Each belly of the digastric has its own referred pain patterns. The most widespread and common pain is referred from the posterior belly and this causes pain in the upper part of the sternocleidomastoid, under the chin, and upward to the occipital portion of the occipitofrontalis muscle. This pain may become apparent only after trigger points in the sternocleidomastoid are resolved. Pain may then be left in the upper part of the SCM muscle. This SCM pain that is caused by TrP’s in the posterior belly of the digastric is sometimes called ‘pseudo-sternocleidomastoid pain’. The superior SCM may still be tender to touch but will itself be free of trigger points or twitch responses.

The stylohyoid muscle has also been associated with head and neck pain but the digastric and stylohyoid are difficult to differentiate. Trigger points in the anterior belly sometimes refer pain the lower front teeth and together with TrP’s in the mylohyoid muscle can cause throat pain and difficulty when swallowing. Associated trigger points in the masseter and temporalis are likely to occur with digastric TrP’s.

Anterior Digastric Trigger Points

As stated above, trigger points in the anterior belly of the digastric refer pain to the lower front teeth. The trigger points will be located underneath the point of the chin just lateral to the midline. Massage this area freely with long even strokes.

anterior digastric muscle trigger points and pain
Anterior Digastric Belly Trigger Point and Referred Pain

Posterior Digastric Trigger Points

Trigger points of the posterior belly are located under the corner of the jaw. Start with your fingers in the soft part of the flesh underneath the jaw and in front of its corner, just anterior to the upper part of the sternocleidomastoid. From here run your fingers along the front border of the SCM up toward your earlobe, feeling for the very tender spots. Sustained pressure may reproduce the referred pain symptoms. 4Simons, David G., Janet G. Travell, Lois S. Simons, and Janet G. Travell. “Chp. 12: Digastric Muscle.” Travell & Simons’ Myofascial Pain and Dysfunction: the Trigger Point Manual. Baltimore: Williams & Wilkins, 1999. 273-280. Print.,5Davies, Clair. The Trigger Point Therapy Workbook: Your Self-treatment Guide for Pain Relief. Oakland, CA: New Harbinger Publications, 2004. 72. Print.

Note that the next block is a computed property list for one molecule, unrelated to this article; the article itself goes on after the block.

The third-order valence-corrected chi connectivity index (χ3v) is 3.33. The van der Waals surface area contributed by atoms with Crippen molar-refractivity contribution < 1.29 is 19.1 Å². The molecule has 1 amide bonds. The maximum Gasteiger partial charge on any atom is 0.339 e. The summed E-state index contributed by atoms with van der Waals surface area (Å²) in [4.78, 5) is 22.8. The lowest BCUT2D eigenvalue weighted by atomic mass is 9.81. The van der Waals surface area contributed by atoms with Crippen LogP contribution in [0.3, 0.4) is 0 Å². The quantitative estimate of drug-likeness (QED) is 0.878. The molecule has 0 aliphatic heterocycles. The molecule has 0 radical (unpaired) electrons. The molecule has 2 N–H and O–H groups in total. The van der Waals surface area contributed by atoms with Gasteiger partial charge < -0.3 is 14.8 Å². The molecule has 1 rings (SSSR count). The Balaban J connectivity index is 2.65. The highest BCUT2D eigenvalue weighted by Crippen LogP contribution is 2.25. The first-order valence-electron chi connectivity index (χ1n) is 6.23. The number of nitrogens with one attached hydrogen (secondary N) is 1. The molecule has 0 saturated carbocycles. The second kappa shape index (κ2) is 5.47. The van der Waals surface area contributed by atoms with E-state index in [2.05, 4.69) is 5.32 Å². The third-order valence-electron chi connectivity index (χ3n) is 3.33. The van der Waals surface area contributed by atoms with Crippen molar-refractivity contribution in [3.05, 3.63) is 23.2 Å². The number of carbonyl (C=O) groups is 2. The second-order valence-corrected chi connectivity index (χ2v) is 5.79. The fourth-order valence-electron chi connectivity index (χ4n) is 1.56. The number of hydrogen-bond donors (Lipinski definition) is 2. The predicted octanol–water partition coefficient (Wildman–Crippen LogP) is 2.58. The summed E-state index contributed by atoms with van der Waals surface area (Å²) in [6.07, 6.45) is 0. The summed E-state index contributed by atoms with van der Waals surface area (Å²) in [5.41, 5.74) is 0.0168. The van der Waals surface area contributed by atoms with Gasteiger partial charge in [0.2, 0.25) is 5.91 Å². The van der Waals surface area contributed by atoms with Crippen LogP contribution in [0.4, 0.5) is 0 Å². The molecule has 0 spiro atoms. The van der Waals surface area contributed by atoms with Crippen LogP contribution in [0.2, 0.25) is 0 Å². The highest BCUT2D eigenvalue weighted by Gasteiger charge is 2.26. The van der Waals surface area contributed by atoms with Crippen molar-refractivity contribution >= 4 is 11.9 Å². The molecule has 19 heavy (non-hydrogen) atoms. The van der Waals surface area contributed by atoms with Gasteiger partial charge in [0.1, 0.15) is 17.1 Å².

Posterior digastric muscle trigger points
Posterior Digastric Belly Trigger Point and Referred Pain

Sources   [ + ]

1. “Malocclusion of Teeth: MedlinePlus Medical Encyclopedia.” National Library of Medicine – National Institutes of Health. Web. 04 Jan. 2011. <:http://www.nlm.nih.gov/medlineplus/ency/article/001058.htm>.
2. Dystonia Medical Research Foundation. Web. 04 Jan. 2011. <http://www.dystonia-foundation.org/pages/embouchure_dystonia/58.php>.
3. ”What Is Dystonia.” Dystonia Medical Research Foundation. Web. 04 Jan. 2011. <http://www.dystonia-foundation.org/pages/what_is_dystonia_/26.php>.
4. Simons, David G., Janet G. Travell, Lois S. Simons, and Janet G. Travell. “Chp. 12: Digastric Muscle.” Travell & Simons’ Myofascial Pain and Dysfunction: the Trigger Point Manual. Baltimore: Williams & Wilkins, 1999. 273-280. Print.
5. Davies, Clair. The Trigger Point Therapy Workbook: Your Self-treatment Guide for Pain Relief. Oakland, CA: New Harbinger Publications, 2004. 72. Print.